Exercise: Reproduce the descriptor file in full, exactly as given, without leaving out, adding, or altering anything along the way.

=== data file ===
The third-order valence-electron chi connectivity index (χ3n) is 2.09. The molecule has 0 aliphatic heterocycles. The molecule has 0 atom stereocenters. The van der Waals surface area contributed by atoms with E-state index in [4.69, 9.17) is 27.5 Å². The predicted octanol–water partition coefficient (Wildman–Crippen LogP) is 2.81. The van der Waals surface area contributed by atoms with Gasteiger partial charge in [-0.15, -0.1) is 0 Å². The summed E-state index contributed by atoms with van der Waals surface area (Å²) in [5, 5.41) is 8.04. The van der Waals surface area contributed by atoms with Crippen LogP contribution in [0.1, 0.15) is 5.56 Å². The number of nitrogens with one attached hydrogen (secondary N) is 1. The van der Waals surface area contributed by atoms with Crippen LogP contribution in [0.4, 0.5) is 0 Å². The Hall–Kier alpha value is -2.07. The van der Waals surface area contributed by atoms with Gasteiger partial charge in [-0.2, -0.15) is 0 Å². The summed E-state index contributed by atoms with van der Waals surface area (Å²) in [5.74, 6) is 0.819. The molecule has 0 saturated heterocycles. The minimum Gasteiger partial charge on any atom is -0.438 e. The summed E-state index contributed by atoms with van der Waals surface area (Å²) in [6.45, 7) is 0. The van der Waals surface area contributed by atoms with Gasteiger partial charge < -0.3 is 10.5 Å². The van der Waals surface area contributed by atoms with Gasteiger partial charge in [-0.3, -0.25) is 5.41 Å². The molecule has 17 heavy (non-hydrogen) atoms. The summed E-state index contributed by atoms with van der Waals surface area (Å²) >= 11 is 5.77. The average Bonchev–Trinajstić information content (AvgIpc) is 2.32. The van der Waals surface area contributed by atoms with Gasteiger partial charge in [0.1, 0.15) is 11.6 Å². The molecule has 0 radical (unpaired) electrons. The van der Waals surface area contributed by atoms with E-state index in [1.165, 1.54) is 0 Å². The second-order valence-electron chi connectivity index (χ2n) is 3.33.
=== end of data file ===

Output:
The third-order valence-electron chi connectivity index (χ3n) is 2.09. The molecule has 0 aliphatic heterocycles. The molecule has 0 atom stereocenters. The van der Waals surface area contributed by atoms with E-state index in [4.69, 9.17) is 27.5 Å². The predicted octanol–water partition coefficient (Wildman–Crippen LogP) is 2.81. The van der Waals surface area contributed by atoms with Gasteiger partial charge in [-0.15, -0.1) is 0 Å². The summed E-state index contributed by atoms with van der Waals surface area (Å²) in [5, 5.41) is 8.04. The van der Waals surface area contributed by atoms with Crippen LogP contribution in [0.1, 0.15) is 5.56 Å². The number of nitrogens with one attached hydrogen (secondary N) is 1. The van der Waals surface area contributed by atoms with Crippen LogP contribution in [0.4, 0.5) is 0 Å². The Hall–Kier alpha value is -2.07. The van der Waals surface area contributed by atoms with Gasteiger partial charge in [-0.2, -0.15) is 0 Å². The summed E-state index contributed by atoms with van der Waals surface area (Å²) in [5.74, 6) is 0.819. The molecule has 0 saturated heterocycles. The minimum Gasteiger partial charge on any atom is -0.438 e. The summed E-state index contributed by atoms with van der Waals surface area (Å²) in [6.45, 7) is 0. The van der Waals surface area contributed by atoms with Gasteiger partial charge < -0.3 is 10.5 Å². The van der Waals surface area contributed by atoms with Gasteiger partial charge in [-0.3, -0.25) is 5.41 Å². The molecule has 17 heavy (non-hydrogen) atoms. The summed E-state index contributed by atoms with van der Waals surface area (Å²) >= 11 is 5.77. The average Bonchev–Trinajstić information content (AvgIpc) is 2.32. The van der Waals surface area contributed by atoms with Gasteiger partial charge in [0.1, 0.15) is 11.6 Å². The molecule has 0 radical (unpaired) electrons. The van der Waals surface area contributed by atoms with E-state index in [1.165, 1.54) is 0 Å². The second-order valence-electron chi connectivity index (χ2n) is 3.33.